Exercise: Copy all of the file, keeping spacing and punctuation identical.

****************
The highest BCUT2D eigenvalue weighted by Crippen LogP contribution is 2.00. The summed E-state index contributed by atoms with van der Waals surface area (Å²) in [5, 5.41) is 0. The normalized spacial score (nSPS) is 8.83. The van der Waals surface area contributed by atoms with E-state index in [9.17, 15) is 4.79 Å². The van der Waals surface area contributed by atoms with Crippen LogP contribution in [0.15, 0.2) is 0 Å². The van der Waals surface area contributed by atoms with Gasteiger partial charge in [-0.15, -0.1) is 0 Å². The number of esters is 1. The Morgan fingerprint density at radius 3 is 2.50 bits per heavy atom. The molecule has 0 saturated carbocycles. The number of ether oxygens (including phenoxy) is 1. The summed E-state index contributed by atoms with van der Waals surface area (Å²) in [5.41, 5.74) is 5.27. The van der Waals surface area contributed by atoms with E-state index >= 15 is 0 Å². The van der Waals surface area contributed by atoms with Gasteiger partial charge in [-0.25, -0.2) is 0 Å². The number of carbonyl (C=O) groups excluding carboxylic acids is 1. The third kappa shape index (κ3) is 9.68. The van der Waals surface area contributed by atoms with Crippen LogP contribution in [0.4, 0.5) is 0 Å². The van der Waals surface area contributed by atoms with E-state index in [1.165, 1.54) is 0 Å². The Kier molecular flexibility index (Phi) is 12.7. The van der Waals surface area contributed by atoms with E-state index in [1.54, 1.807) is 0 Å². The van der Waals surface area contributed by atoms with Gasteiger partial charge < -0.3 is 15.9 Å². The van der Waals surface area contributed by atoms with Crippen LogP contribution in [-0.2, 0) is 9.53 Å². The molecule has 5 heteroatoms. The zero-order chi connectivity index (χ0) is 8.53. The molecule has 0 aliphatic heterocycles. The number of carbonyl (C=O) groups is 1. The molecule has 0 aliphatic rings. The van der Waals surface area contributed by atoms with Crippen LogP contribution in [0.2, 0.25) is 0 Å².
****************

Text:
The highest BCUT2D eigenvalue weighted by Crippen LogP contribution is 2.00. The summed E-state index contributed by atoms with van der Waals surface area (Å²) in [5, 5.41) is 0. The normalized spacial score (nSPS) is 8.83. The van der Waals surface area contributed by atoms with E-state index in [9.17, 15) is 4.79 Å². The van der Waals surface area contributed by atoms with Crippen LogP contribution in [0.15, 0.2) is 0 Å². The van der Waals surface area contributed by atoms with Gasteiger partial charge in [-0.15, -0.1) is 0 Å². The number of esters is 1. The Morgan fingerprint density at radius 3 is 2.50 bits per heavy atom. The molecule has 0 saturated carbocycles. The number of ether oxygens (including phenoxy) is 1. The summed E-state index contributed by atoms with van der Waals surface area (Å²) in [5.41, 5.74) is 5.27. The van der Waals surface area contributed by atoms with E-state index >= 15 is 0 Å². The van der Waals surface area contributed by atoms with Gasteiger partial charge in [-0.25, -0.2) is 0 Å². The number of carbonyl (C=O) groups excluding carboxylic acids is 1. The third kappa shape index (κ3) is 9.68. The van der Waals surface area contributed by atoms with Crippen LogP contribution in [0.4, 0.5) is 0 Å². The van der Waals surface area contributed by atoms with E-state index in [1.165, 1.54) is 0 Å². The Kier molecular flexibility index (Phi) is 12.7. The van der Waals surface area contributed by atoms with E-state index in [1.54, 1.807) is 0 Å². The van der Waals surface area contributed by atoms with Gasteiger partial charge < -0.3 is 15.9 Å². The van der Waals surface area contributed by atoms with Crippen LogP contribution in [-0.2, 0) is 9.53 Å². The molecule has 5 heteroatoms. The zero-order chi connectivity index (χ0) is 8.53. The molecule has 0 aliphatic heterocycles. The number of carbonyl (C=O) groups is 1. The molecule has 0 aliphatic rings. The van der Waals surface area contributed by atoms with Crippen LogP contribution in [0.2, 0.25) is 0 Å².